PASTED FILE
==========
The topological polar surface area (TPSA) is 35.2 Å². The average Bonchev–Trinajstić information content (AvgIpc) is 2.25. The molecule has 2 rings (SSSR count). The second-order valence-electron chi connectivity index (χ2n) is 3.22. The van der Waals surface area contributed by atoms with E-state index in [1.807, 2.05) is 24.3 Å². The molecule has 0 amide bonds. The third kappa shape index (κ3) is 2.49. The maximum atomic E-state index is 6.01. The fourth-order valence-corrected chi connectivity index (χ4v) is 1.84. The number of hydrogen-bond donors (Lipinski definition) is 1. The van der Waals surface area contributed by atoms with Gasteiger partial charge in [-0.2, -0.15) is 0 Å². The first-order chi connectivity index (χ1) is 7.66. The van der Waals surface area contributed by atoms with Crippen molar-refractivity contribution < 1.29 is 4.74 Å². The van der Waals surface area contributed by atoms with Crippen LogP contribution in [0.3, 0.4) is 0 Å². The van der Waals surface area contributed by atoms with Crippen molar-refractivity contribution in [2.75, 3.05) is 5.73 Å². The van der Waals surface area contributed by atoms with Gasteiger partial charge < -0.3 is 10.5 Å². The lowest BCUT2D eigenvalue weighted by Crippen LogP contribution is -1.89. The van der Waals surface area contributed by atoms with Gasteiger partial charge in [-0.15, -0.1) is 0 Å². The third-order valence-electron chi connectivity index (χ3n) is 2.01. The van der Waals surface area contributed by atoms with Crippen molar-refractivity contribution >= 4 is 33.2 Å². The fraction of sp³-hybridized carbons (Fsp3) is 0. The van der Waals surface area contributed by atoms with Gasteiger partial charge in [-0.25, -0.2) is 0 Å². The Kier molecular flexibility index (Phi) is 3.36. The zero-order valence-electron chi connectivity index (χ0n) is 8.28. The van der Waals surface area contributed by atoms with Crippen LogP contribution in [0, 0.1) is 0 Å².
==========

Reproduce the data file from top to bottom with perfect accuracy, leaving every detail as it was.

The topological polar surface area (TPSA) is 35.2 Å². The average Bonchev–Trinajstić information content (AvgIpc) is 2.25. The molecule has 2 rings (SSSR count). The second-order valence-electron chi connectivity index (χ2n) is 3.22. The van der Waals surface area contributed by atoms with E-state index in [1.807, 2.05) is 24.3 Å². The molecule has 0 amide bonds. The third kappa shape index (κ3) is 2.49. The maximum atomic E-state index is 6.01. The fourth-order valence-corrected chi connectivity index (χ4v) is 1.84. The number of hydrogen-bond donors (Lipinski definition) is 1. The van der Waals surface area contributed by atoms with Gasteiger partial charge in [-0.2, -0.15) is 0 Å². The first-order chi connectivity index (χ1) is 7.66. The van der Waals surface area contributed by atoms with Crippen molar-refractivity contribution < 1.29 is 4.74 Å². The van der Waals surface area contributed by atoms with Crippen LogP contribution in [0.3, 0.4) is 0 Å². The van der Waals surface area contributed by atoms with Crippen molar-refractivity contribution in [2.75, 3.05) is 5.73 Å². The van der Waals surface area contributed by atoms with Gasteiger partial charge < -0.3 is 10.5 Å². The lowest BCUT2D eigenvalue weighted by Crippen LogP contribution is -1.89. The van der Waals surface area contributed by atoms with Gasteiger partial charge in [-0.15, -0.1) is 0 Å². The third-order valence-electron chi connectivity index (χ3n) is 2.01. The van der Waals surface area contributed by atoms with Crippen molar-refractivity contribution >= 4 is 33.2 Å². The fraction of sp³-hybridized carbons (Fsp3) is 0. The van der Waals surface area contributed by atoms with Gasteiger partial charge in [-0.25, -0.2) is 0 Å². The Kier molecular flexibility index (Phi) is 3.36. The zero-order valence-electron chi connectivity index (χ0n) is 8.28. The van der Waals surface area contributed by atoms with Crippen LogP contribution in [0, 0.1) is 0 Å².